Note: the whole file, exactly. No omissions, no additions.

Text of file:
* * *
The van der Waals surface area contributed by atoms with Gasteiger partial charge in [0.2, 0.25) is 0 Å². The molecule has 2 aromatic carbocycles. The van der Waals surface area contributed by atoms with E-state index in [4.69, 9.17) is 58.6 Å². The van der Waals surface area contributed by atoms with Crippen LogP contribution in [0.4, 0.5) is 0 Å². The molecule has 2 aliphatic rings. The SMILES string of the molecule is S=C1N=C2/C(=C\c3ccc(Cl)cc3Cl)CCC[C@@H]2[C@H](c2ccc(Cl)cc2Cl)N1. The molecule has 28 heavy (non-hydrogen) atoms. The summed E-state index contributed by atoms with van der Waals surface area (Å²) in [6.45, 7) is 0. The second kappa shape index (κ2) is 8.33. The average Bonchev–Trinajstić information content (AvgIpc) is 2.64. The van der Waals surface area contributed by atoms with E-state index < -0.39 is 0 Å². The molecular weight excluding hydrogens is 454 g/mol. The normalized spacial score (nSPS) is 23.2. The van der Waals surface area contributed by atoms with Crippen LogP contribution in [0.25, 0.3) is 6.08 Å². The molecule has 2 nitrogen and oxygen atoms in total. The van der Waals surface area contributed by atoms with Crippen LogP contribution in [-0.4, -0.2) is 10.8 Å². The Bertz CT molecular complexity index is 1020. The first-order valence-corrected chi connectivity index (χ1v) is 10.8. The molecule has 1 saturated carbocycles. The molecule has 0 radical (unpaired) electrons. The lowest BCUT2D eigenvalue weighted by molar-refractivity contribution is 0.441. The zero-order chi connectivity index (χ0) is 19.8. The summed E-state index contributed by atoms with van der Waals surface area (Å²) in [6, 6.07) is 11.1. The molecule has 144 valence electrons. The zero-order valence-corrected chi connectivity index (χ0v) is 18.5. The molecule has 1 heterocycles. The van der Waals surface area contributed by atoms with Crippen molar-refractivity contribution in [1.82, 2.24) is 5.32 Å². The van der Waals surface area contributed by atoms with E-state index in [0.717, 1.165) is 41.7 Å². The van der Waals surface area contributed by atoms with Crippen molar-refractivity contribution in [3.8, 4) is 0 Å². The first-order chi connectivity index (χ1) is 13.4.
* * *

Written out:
The van der Waals surface area contributed by atoms with Gasteiger partial charge in [0.2, 0.25) is 0 Å². The molecule has 2 aromatic carbocycles. The van der Waals surface area contributed by atoms with E-state index in [4.69, 9.17) is 58.6 Å². The van der Waals surface area contributed by atoms with Crippen LogP contribution in [0.4, 0.5) is 0 Å². The molecule has 2 aliphatic rings. The SMILES string of the molecule is S=C1N=C2/C(=C\c3ccc(Cl)cc3Cl)CCC[C@@H]2[C@H](c2ccc(Cl)cc2Cl)N1. The molecule has 28 heavy (non-hydrogen) atoms. The summed E-state index contributed by atoms with van der Waals surface area (Å²) in [6.45, 7) is 0. The second kappa shape index (κ2) is 8.33. The average Bonchev–Trinajstić information content (AvgIpc) is 2.64. The van der Waals surface area contributed by atoms with E-state index < -0.39 is 0 Å². The molecular weight excluding hydrogens is 454 g/mol. The normalized spacial score (nSPS) is 23.2. The van der Waals surface area contributed by atoms with Crippen LogP contribution in [0.25, 0.3) is 6.08 Å². The molecule has 2 nitrogen and oxygen atoms in total. The van der Waals surface area contributed by atoms with Crippen LogP contribution in [-0.4, -0.2) is 10.8 Å². The Bertz CT molecular complexity index is 1020. The first-order valence-corrected chi connectivity index (χ1v) is 10.8. The molecule has 1 saturated carbocycles. The molecule has 0 radical (unpaired) electrons. The lowest BCUT2D eigenvalue weighted by molar-refractivity contribution is 0.441. The zero-order chi connectivity index (χ0) is 19.8. The summed E-state index contributed by atoms with van der Waals surface area (Å²) in [6, 6.07) is 11.1. The molecule has 144 valence electrons. The zero-order valence-corrected chi connectivity index (χ0v) is 18.5. The molecule has 1 heterocycles. The van der Waals surface area contributed by atoms with Crippen molar-refractivity contribution in [1.82, 2.24) is 5.32 Å². The van der Waals surface area contributed by atoms with E-state index in [0.717, 1.165) is 41.7 Å². The van der Waals surface area contributed by atoms with Crippen molar-refractivity contribution in [3.8, 4) is 0 Å². The first-order chi connectivity index (χ1) is 13.4.